It has always seemed a bit odd to me that, even as a nation of immigrants, the U.S. has never embraced soccer the way it has baseball, football and even basketball. I thought that situation would be rectified in the ‘70s, when the likes of Pele, Giorgio Chinaglia, Franz Beckenbauer, and other foreign players brought their charisma to the New York Cosmos. But the North American Soccer League folded, and with it went the glamour and attention the sport had, for a short while, here.
Well, little did I know that the sport had roots older than I thought, at least in the U.S. Last week, in celebration of the signing of the charter for the U.S.Soccer Federation at the onetime Astor Hotel, a weeklong celebration was held in New York City. Events included the ringing of the bell at the New York Stock Exchange, a press conference at City Hall, the lighting of the Empire State Building, and a WNT Watch Party at Nevada Smith’s.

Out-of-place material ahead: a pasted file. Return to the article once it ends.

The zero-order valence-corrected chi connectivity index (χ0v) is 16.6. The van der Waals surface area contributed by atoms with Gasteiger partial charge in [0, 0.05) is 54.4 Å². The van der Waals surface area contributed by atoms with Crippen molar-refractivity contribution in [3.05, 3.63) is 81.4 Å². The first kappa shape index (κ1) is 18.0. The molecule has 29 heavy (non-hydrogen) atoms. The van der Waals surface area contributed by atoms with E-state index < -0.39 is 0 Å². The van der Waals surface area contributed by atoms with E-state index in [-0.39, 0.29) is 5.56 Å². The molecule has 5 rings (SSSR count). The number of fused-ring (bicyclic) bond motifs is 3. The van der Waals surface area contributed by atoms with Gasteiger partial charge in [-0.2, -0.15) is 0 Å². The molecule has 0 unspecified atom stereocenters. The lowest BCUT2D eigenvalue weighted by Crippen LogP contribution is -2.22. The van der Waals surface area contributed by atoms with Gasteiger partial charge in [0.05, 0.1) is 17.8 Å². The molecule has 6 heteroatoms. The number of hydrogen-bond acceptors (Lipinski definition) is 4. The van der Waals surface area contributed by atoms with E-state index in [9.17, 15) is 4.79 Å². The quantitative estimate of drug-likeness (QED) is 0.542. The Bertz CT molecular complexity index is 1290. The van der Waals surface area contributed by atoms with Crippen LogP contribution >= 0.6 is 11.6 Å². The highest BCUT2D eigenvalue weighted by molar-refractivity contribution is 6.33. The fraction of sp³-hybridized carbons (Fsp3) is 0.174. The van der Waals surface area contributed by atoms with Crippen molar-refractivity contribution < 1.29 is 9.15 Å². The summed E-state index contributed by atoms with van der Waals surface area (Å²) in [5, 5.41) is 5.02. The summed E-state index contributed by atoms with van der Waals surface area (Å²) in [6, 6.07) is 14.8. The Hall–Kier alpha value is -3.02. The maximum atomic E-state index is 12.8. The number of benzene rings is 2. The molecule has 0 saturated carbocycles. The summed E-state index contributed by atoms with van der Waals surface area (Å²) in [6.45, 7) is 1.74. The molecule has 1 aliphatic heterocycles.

This photo caught the action last Thursday at Times Square, when fans could play soccer on a small-sided field; sign their name and make a pledge to the future of U.S. Soccer; take pictures with the 1991 and 1999 FIFA Women’s World Cup trophies; and share their favorite soccer stories with U.S. Soccer. We'll see what the next 100 years holds for the sport here.